Thursday, October 9, 2008


When walking on egg shells, I never take anywhere near a full position at one time, and I am embarrassed to even admit that my first order early this morning on AGC was a 50 share lot at 5.55 and then it fell another 20%.   I have already averaged down after this abrupt fall with the other 50 bought where in is trading about 20 minutes ago near 4.6.  That is a first for me.  I do not know what the NAV is today but we have to be nearing a 50% discount to NAV at the current price. The dividend on this one was already cut from .$1458 in September to the current .095%.  I suspect that dividend cut would cause many individual investors to dump it.  As of 8/31/08 70% of assets were in convertible securities  and the remaining almost equally divided into high yield, bank loans and stocks. As I mentioned in the last blog, another negative factor in this market is the leverage which is close to 35%.  The leverage is achieved via auction rate securities, which I have never bought thank goodness, and the auctions started to fail in February 2008.  Anyone owning those securities got stuck.  Some closed end funds have refinanced those types of securities but it does not appear that Advent Claymore has done so. The semi-annual report does not say with specificity how the default rate is calculated on these securities, but says merely that is determined by a multiple of or spread to LIBOR.  This is not good and it is certainly a very poor explanation for someone trying to determine the impact of the borrowed money rate on the desirability of buying AGC.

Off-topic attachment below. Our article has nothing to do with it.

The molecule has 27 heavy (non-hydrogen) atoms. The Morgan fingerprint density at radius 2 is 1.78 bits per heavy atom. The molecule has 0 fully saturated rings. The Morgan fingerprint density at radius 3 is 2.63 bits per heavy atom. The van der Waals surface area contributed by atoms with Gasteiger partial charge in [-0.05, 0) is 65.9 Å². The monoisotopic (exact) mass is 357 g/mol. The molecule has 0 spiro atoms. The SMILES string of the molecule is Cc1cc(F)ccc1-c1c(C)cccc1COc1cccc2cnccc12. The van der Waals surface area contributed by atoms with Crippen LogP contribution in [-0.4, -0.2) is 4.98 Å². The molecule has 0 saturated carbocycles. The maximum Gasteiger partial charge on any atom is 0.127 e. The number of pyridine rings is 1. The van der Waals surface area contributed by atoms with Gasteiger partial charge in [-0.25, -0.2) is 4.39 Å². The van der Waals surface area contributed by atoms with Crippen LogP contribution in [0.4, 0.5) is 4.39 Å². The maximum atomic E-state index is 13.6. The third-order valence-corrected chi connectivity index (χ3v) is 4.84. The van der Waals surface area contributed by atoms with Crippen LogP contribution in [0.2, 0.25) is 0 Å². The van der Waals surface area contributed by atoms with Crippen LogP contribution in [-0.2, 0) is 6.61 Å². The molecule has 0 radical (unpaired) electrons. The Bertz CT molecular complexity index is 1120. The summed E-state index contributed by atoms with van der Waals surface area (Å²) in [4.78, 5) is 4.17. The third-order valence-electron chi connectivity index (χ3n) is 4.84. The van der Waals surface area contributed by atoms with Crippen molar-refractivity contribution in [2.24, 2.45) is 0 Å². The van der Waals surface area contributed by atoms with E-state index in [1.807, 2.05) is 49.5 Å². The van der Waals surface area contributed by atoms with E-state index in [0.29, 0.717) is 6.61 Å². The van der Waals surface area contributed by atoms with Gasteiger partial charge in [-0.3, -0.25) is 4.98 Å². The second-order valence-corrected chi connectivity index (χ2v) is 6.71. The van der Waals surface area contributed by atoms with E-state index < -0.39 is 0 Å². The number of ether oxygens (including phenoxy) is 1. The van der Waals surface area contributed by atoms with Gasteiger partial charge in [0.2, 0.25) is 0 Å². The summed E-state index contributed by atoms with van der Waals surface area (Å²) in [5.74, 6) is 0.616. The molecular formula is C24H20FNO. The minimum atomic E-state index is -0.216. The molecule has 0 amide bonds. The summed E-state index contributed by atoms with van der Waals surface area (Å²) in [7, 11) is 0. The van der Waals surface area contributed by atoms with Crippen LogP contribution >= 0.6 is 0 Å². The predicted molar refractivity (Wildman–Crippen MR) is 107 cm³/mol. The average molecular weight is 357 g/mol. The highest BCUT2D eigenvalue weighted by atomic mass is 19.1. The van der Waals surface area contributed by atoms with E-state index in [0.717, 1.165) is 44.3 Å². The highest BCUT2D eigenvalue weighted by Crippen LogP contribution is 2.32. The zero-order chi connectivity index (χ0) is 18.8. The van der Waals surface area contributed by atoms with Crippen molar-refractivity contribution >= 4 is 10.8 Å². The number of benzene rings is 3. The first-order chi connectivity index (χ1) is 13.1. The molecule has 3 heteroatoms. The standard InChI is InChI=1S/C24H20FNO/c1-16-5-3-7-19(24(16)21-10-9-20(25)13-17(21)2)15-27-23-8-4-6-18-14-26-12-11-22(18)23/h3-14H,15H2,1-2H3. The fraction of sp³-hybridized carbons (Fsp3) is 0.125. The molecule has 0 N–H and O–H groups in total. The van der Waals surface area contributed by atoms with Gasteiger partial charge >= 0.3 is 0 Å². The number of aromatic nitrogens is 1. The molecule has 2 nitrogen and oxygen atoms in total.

We are getting closer to the lows reached in the last bear market when the Dow closed at end of September 2002 at around 7592.  It hit intraday 7181 in October 2002.  The subsequent rise to 14000 was thus near a 7000 point rise in the Dow, and we have clearly retraced far more than 50% of the bull's  market's gain from 2002 to October 2007.  When it gets this bad, you almost have to expect more pain to come from the current level of 9186. I am more positive now that I was a week ago given the strong actions that central banks and governments are taking around the world.  The idea floated by Paulson of making investments directly into banks as opposed to buying the bad paper seems to me to be a better idea, in that it would directly inject capital into the banks without having to go through the process of trying to buy bad paper that is hard to value.  This appears to be the U.K. model but one of the banks, HSBC, did not want the government involved in that way.  BBC NEWS | Business | Rescue plan for UK banks unveiled

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